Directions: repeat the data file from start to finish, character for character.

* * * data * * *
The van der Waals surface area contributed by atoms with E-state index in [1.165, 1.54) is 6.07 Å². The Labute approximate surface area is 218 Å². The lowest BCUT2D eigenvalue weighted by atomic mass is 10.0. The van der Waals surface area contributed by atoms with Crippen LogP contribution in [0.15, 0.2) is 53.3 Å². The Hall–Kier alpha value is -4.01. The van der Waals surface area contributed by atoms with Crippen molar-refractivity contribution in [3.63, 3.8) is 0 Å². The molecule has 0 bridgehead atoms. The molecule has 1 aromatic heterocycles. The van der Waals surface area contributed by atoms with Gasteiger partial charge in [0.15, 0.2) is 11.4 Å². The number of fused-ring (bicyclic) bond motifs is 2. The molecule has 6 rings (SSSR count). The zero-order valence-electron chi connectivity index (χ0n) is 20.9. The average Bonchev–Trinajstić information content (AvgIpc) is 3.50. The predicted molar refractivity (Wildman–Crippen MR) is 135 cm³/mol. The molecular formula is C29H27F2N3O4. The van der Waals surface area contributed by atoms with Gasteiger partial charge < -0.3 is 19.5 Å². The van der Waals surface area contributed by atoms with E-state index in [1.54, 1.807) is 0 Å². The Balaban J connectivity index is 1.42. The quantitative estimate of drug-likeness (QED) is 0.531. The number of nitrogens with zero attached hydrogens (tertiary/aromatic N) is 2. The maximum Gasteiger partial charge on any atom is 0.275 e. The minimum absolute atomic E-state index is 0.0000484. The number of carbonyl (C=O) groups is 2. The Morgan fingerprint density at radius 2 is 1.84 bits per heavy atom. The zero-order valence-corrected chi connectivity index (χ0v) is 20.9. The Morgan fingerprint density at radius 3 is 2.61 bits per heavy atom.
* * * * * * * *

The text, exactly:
The van der Waals surface area contributed by atoms with E-state index in [1.165, 1.54) is 6.07 Å². The Labute approximate surface area is 218 Å². The lowest BCUT2D eigenvalue weighted by atomic mass is 10.0. The van der Waals surface area contributed by atoms with Crippen LogP contribution in [0.15, 0.2) is 53.3 Å². The Hall–Kier alpha value is -4.01. The van der Waals surface area contributed by atoms with Crippen molar-refractivity contribution in [3.63, 3.8) is 0 Å². The molecule has 0 bridgehead atoms. The molecule has 1 aromatic heterocycles. The van der Waals surface area contributed by atoms with Gasteiger partial charge in [0.15, 0.2) is 11.4 Å². The number of fused-ring (bicyclic) bond motifs is 2. The molecule has 6 rings (SSSR count). The zero-order valence-electron chi connectivity index (χ0n) is 20.9. The average Bonchev–Trinajstić information content (AvgIpc) is 3.50. The predicted molar refractivity (Wildman–Crippen MR) is 135 cm³/mol. The molecular formula is C29H27F2N3O4. The van der Waals surface area contributed by atoms with Gasteiger partial charge < -0.3 is 19.5 Å². The van der Waals surface area contributed by atoms with E-state index in [1.54, 1.807) is 0 Å². The Balaban J connectivity index is 1.42. The quantitative estimate of drug-likeness (QED) is 0.531. The number of nitrogens with zero attached hydrogens (tertiary/aromatic N) is 2. The maximum Gasteiger partial charge on any atom is 0.275 e. The minimum absolute atomic E-state index is 0.0000484. The number of carbonyl (C=O) groups is 2. The Morgan fingerprint density at radius 2 is 1.84 bits per heavy atom. The zero-order valence-corrected chi connectivity index (χ0v) is 20.9. The Morgan fingerprint density at radius 3 is 2.61 bits per heavy atom.